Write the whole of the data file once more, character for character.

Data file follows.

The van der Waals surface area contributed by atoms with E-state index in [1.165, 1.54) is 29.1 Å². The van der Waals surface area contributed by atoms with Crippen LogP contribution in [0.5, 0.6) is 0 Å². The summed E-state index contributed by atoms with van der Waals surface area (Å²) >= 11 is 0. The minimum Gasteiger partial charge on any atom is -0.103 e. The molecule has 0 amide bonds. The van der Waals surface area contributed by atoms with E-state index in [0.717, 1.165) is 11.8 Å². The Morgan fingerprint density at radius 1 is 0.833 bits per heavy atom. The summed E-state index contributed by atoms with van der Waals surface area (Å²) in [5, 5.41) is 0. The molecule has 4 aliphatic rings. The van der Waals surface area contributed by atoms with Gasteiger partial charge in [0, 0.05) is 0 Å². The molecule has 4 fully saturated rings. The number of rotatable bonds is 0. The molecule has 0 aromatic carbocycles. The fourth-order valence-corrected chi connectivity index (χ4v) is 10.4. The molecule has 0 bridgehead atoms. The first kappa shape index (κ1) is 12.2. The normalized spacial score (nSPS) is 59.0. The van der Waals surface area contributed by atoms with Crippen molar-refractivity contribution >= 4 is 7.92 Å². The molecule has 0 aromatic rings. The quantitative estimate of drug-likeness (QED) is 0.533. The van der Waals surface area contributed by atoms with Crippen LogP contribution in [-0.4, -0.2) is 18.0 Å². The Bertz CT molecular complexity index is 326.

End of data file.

The van der Waals surface area contributed by atoms with E-state index in [1.165, 1.54) is 29.1 Å². The van der Waals surface area contributed by atoms with Crippen LogP contribution in [0.5, 0.6) is 0 Å². The summed E-state index contributed by atoms with van der Waals surface area (Å²) >= 11 is 0. The minimum Gasteiger partial charge on any atom is -0.103 e. The molecule has 0 amide bonds. The van der Waals surface area contributed by atoms with E-state index in [0.717, 1.165) is 11.8 Å². The Morgan fingerprint density at radius 1 is 0.833 bits per heavy atom. The summed E-state index contributed by atoms with van der Waals surface area (Å²) in [5, 5.41) is 0. The molecule has 4 aliphatic rings. The van der Waals surface area contributed by atoms with Gasteiger partial charge in [0, 0.05) is 0 Å². The molecule has 4 fully saturated rings. The number of rotatable bonds is 0. The molecule has 0 aromatic carbocycles. The fourth-order valence-corrected chi connectivity index (χ4v) is 10.4. The molecule has 0 bridgehead atoms. The first kappa shape index (κ1) is 12.2. The normalized spacial score (nSPS) is 59.0. The van der Waals surface area contributed by atoms with Crippen molar-refractivity contribution >= 4 is 7.92 Å². The molecule has 0 aromatic rings. The quantitative estimate of drug-likeness (QED) is 0.533. The van der Waals surface area contributed by atoms with Crippen LogP contribution in [-0.4, -0.2) is 18.0 Å². The Bertz CT molecular complexity index is 326.